Phylogeny unites animal sodium leak channels with fungal calcium channels in an ancient, voltage-insensitive clade

Mol Biol Evol. 2012 Dec;29(12):3613-6. doi: 10.1093/molbev/mss182. Epub 2012 Jul 19.


Proteins in the superfamily of voltage-gated ion channels mediate behavior across the tree of life. These proteins regulate the movement of ions across cell membranes by opening and closing a central pore that controls ion flow. The best-known members of this superfamily are the voltage-gated potassium, calcium (Ca(v)), and sodium (Na(v)) channels, which underlie impulse conduction in nerve and muscle. Not all members of this family are opened by changes in voltage, however. NALCN (NA(+) leak channel nonselective) channels, which encode a voltage-insensitive "sodium leak" channel, have garnered a growing interest. This study examines the phylogenetic relationship among Na(v)/Ca(v) voltage-gated and voltage-insensitive channels in the eukaryotic group Opisthokonta, which includes animals, fungi, and their unicellular relatives. We show that NALCN channels diverged from voltage-gated channels before the divergence of fungi and animals and that the closest relatives of NALCN channels are fungal calcium channels, which they functionally resemble.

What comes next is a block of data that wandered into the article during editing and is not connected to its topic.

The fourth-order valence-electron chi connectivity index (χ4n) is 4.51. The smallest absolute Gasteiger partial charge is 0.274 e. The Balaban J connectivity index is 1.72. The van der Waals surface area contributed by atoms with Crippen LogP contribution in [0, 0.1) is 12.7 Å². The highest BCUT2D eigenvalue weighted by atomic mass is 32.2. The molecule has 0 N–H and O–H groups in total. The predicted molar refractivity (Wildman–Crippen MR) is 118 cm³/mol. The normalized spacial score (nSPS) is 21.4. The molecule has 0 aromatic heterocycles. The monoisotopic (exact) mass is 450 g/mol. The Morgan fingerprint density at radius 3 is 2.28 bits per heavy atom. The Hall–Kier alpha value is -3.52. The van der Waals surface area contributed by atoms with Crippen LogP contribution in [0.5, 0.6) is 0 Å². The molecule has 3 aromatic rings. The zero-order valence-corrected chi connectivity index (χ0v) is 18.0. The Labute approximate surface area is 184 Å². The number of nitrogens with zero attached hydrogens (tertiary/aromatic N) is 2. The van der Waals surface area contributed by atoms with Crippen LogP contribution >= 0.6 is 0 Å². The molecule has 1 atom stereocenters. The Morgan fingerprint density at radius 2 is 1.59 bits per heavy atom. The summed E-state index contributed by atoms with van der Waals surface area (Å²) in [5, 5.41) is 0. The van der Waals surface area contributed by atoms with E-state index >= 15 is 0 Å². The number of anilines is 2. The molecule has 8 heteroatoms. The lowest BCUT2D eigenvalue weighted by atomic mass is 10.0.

Publication types

  • Research Support, N.I.H., Extramural

MeSH terms

  • Animals
  • Bayes Theorem
  • Evolution, Molecular*
  • Fungi / genetics*
  • Invertebrates / genetics*
  • Ion Channels / genetics*
  • Likelihood Functions
  • Membrane Proteins
  • Models, Genetic
  • Phylogeny*
  • Sodium Channels / genetics


  • Ion Channels
  • Membrane Proteins
  • NALCN protein, human
  • Sodium Channels